Bringing the Boom Back to Missouri
It is still dark as I drive down the deserted streets of Browning on a chilly April morning. I am meeting George Shurvington, a conservation resource technician who is releasing eight prairie chickens, reintroducing them to their historic range of northern Missouri.
The greater prairie chicken has been considered a rare bird in Missouri for much of this century. When settlers first came here 200 years ago, millions of prairie chickens inhabited the northern and western parts of the state. Many Missourians remember seeing prairie chickens through the 1950s. In the 1960s, however, the population plummeted.
Cause of the decline is primarily loss of habitat. The prairie chicken population in Missouri now is estimated at only 2,000 birds. The eight birds Shurvington is releasing this morning are part of an ongoing Conservation Department effort to return prairie chickens to our state's grasslands.
As I open the passenger door of George's muddy grey Dodge Ram truck with the familiar Conservation Department triangular logo on its side, I hear wings rustling inside two large wooden boxes in the pickup bed. The birds, trapped in Nebraska, have had a long night of travel. We begin driving toward the designated release site, a private pasture on the Linn-Sullivan county line.
The decline of the prairie chicken population mirrors the loss of our state's native tallgrass prairie. Less than 1 percent of the original 12 million acres of native prairie remains. Extensive cultivation of native grasslands severely reduced the prairie chicken's nesting and brood-rearing habitat. The control of prairie fires that naturally maintained grassland habitat contributed to the bird's decline. So did overgrazing and excessive hunting. Prairie chickens once were prized game birds in Missouri, explains George, but their decreasing population brought the hunting season to a close in 1906.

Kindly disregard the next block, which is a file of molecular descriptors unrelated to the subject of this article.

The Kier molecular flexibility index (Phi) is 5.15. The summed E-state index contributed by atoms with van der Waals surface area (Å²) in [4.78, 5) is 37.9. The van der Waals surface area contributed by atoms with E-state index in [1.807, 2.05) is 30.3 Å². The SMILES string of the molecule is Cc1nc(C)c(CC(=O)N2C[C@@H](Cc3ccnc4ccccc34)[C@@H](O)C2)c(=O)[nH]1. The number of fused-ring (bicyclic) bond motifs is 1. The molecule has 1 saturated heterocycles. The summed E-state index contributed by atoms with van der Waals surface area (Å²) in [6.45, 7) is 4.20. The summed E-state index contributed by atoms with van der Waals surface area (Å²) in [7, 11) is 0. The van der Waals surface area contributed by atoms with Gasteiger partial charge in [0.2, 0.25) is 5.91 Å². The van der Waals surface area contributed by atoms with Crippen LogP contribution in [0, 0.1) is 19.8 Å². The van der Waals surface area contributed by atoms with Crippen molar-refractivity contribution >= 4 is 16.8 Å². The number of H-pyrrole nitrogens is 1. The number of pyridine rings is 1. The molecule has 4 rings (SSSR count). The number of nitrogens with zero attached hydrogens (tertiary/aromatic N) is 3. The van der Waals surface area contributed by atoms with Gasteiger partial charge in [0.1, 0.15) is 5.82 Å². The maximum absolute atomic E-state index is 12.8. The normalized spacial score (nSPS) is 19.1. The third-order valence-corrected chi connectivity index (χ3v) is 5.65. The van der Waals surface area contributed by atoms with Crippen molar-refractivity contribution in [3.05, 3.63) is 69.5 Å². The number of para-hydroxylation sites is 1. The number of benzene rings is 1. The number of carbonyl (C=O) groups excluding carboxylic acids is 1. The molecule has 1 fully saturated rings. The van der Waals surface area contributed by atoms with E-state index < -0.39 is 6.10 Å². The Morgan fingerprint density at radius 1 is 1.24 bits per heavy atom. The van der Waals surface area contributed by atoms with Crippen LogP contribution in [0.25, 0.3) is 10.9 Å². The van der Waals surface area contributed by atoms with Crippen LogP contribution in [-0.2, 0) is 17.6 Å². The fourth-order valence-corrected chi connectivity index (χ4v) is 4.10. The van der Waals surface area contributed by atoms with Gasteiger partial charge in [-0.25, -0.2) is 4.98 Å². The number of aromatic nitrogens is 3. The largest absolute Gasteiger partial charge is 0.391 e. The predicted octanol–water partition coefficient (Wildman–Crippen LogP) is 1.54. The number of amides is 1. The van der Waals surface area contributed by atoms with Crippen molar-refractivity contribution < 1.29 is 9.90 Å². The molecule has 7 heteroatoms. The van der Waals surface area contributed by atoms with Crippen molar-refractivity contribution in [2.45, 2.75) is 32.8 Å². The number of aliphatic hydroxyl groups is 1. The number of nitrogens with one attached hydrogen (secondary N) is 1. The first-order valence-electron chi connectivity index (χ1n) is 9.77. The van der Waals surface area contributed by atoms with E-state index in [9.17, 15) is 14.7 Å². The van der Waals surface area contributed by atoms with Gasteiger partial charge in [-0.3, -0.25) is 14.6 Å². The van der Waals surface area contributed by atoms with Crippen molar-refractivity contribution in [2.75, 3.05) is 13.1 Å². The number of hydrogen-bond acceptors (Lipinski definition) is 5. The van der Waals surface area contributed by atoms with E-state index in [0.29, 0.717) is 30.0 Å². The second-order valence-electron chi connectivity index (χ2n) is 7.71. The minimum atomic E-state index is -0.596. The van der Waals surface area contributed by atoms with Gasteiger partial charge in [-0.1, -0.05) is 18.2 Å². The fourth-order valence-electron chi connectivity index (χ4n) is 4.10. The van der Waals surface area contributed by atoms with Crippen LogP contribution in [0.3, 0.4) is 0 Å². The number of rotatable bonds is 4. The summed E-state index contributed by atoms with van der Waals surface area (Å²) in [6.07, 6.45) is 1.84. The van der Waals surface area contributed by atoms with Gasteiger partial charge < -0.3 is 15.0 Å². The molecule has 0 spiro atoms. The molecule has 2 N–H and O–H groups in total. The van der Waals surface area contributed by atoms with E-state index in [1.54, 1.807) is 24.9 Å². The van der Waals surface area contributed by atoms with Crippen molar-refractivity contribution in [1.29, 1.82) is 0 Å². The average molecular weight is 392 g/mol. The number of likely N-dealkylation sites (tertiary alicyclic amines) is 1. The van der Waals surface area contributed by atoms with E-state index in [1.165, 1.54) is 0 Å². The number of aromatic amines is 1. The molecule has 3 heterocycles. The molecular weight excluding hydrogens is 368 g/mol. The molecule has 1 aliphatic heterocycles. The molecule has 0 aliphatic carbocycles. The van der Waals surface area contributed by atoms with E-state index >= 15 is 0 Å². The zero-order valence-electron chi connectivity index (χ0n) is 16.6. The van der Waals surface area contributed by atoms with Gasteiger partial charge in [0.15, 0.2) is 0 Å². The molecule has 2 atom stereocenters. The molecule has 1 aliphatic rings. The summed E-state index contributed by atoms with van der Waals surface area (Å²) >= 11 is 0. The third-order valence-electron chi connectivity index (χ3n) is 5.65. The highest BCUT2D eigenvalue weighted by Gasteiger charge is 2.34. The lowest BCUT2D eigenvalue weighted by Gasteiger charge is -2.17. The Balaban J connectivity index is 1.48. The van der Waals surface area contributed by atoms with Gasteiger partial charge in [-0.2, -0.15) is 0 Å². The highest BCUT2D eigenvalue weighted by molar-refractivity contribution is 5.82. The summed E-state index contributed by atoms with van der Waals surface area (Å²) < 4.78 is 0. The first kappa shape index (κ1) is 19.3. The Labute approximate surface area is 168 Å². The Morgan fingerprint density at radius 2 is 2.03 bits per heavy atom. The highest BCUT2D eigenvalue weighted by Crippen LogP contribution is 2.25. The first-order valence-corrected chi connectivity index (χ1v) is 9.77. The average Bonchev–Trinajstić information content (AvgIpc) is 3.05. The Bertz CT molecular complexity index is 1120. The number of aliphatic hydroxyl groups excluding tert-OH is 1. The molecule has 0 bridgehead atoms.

In an experimental program, the Conservation Department released prairie chickens in north-central Missouri in the springs of 1993, 1994 and 1996. In 1996 the total release was 98 birds, half of them male and half female. The birds came from Kansas and Nebraska.
The Conservation Department released the birds onto Missouri lands historically used by prairie chickens and determined by biologists to support good habitat. Most of these sites are privately owned. Landowners and farmers in north-central Missouri take pride in the unique opportunity to play a part in a successful conservation effort.
Larry Mechlin, the research biologist heading up this experimental release program, says, "Only through the establishment of a population that